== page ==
Sunday, September 27, 2009

Gadgets and the Jevons Paradox

The NYTimes has a nice article describing how increases in the electrical efficiency of consumer electronics is actually leading to an increase in electrical consumption (because the number of gadgets we have is increasing). This trend will only get worse as we move toward the world of ubiquitous computing described in Adam Greenfield's book Everyware.

This same process occurred with automobiles, increases in fuel efficiency and emissions reduction from catalytic converters were offset by increases in the amount driven and, as a result, auto emissions were not reduced. The phenomena is so well know that economists have a name for it, the Jevons Paradox, referring to the tendency for technological increases in the efficiency with which a resource is used to increase, rather than decrease, the rate of consumption of that resource.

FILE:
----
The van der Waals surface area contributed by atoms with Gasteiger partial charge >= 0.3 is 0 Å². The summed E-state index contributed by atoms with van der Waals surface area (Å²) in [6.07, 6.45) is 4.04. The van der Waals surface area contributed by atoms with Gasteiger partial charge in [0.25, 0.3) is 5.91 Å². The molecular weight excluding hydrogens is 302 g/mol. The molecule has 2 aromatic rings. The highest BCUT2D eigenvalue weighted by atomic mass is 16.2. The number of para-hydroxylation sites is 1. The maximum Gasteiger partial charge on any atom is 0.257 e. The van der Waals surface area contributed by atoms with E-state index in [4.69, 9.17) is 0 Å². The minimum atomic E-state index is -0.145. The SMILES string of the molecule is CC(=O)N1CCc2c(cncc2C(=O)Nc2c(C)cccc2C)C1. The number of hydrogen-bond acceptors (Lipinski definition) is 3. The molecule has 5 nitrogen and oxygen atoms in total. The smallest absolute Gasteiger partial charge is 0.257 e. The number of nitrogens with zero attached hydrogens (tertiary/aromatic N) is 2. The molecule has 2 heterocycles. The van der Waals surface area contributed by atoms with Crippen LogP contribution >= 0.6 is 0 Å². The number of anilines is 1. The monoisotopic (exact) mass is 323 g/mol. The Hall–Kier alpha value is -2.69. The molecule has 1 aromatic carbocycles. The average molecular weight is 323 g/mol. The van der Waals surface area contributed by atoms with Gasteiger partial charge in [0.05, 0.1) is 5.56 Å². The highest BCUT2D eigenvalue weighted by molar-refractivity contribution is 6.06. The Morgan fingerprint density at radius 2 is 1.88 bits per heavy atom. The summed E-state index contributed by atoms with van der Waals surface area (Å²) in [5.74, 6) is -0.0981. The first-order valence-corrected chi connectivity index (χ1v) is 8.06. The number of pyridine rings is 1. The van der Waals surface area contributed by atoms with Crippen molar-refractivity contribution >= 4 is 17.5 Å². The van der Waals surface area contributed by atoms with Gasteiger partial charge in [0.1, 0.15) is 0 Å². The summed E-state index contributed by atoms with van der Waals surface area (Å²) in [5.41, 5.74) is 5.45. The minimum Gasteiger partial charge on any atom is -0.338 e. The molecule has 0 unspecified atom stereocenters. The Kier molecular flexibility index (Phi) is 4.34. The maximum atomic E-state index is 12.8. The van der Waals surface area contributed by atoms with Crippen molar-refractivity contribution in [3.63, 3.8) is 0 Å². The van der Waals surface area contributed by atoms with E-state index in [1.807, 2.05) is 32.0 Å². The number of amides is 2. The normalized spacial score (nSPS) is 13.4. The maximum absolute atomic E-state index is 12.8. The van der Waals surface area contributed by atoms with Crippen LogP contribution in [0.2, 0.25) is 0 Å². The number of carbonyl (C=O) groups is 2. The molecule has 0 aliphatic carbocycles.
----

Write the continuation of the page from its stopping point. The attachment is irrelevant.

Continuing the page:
The folks over at Workers of the World Relax have put together a video about the paradox, suggesting that the solution is for North Americans to follow the European model and use productivity gains to increase the amount of leisure time rather than to increase production and consumption.

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